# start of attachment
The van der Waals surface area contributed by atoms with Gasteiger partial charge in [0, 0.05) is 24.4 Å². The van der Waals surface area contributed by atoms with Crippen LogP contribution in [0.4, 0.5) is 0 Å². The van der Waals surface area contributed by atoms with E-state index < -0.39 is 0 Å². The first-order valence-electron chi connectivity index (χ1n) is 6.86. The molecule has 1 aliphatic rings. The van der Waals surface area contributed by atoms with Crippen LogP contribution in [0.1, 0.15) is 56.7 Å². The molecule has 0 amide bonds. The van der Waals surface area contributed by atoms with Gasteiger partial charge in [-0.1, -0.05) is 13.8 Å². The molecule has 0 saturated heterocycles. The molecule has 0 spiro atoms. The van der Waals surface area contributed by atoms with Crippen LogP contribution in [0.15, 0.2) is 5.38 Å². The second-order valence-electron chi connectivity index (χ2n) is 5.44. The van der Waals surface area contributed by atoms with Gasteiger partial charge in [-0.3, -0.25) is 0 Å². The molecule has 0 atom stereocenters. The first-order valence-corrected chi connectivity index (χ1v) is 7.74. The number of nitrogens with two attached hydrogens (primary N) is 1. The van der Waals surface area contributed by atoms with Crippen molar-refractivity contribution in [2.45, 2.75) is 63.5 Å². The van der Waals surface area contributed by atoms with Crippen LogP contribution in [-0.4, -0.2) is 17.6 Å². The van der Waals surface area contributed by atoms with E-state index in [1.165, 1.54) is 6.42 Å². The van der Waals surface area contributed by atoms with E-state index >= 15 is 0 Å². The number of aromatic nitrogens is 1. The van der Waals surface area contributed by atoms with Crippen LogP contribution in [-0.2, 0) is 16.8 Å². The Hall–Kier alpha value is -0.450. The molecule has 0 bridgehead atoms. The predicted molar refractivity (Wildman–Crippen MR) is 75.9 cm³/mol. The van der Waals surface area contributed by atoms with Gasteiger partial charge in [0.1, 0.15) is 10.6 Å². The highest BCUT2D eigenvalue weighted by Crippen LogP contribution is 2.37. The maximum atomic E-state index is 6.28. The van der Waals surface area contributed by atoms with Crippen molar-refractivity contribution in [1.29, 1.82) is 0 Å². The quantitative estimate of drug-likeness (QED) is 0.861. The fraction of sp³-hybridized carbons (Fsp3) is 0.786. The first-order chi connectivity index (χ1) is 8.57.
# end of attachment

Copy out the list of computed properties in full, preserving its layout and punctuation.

The van der Waals surface area contributed by atoms with Gasteiger partial charge in [0, 0.05) is 24.4 Å². The van der Waals surface area contributed by atoms with Crippen LogP contribution in [0.4, 0.5) is 0 Å². The van der Waals surface area contributed by atoms with E-state index < -0.39 is 0 Å². The first-order valence-electron chi connectivity index (χ1n) is 6.86. The molecule has 1 aliphatic rings. The van der Waals surface area contributed by atoms with Crippen LogP contribution in [0.1, 0.15) is 56.7 Å². The molecule has 0 amide bonds. The van der Waals surface area contributed by atoms with Gasteiger partial charge in [-0.1, -0.05) is 13.8 Å². The molecule has 0 saturated heterocycles. The molecule has 0 spiro atoms. The van der Waals surface area contributed by atoms with Crippen LogP contribution in [0.15, 0.2) is 5.38 Å². The second-order valence-electron chi connectivity index (χ2n) is 5.44. The van der Waals surface area contributed by atoms with Gasteiger partial charge in [-0.3, -0.25) is 0 Å². The molecule has 0 atom stereocenters. The first-order valence-corrected chi connectivity index (χ1v) is 7.74. The number of nitrogens with two attached hydrogens (primary N) is 1. The van der Waals surface area contributed by atoms with Crippen molar-refractivity contribution in [2.45, 2.75) is 63.5 Å². The van der Waals surface area contributed by atoms with Crippen LogP contribution in [-0.4, -0.2) is 17.6 Å². The van der Waals surface area contributed by atoms with E-state index in [1.165, 1.54) is 6.42 Å². The van der Waals surface area contributed by atoms with E-state index >= 15 is 0 Å². The number of aromatic nitrogens is 1. The van der Waals surface area contributed by atoms with Crippen LogP contribution in [-0.2, 0) is 16.8 Å². The Hall–Kier alpha value is -0.450. The molecule has 0 bridgehead atoms. The predicted molar refractivity (Wildman–Crippen MR) is 75.9 cm³/mol. The van der Waals surface area contributed by atoms with Gasteiger partial charge in [0.1, 0.15) is 10.6 Å². The highest BCUT2D eigenvalue weighted by Crippen LogP contribution is 2.37. The maximum atomic E-state index is 6.28. The van der Waals surface area contributed by atoms with Crippen molar-refractivity contribution in [1.29, 1.82) is 0 Å². The quantitative estimate of drug-likeness (QED) is 0.861. The fraction of sp³-hybridized carbons (Fsp3) is 0.786. The first-order chi connectivity index (χ1) is 8.57.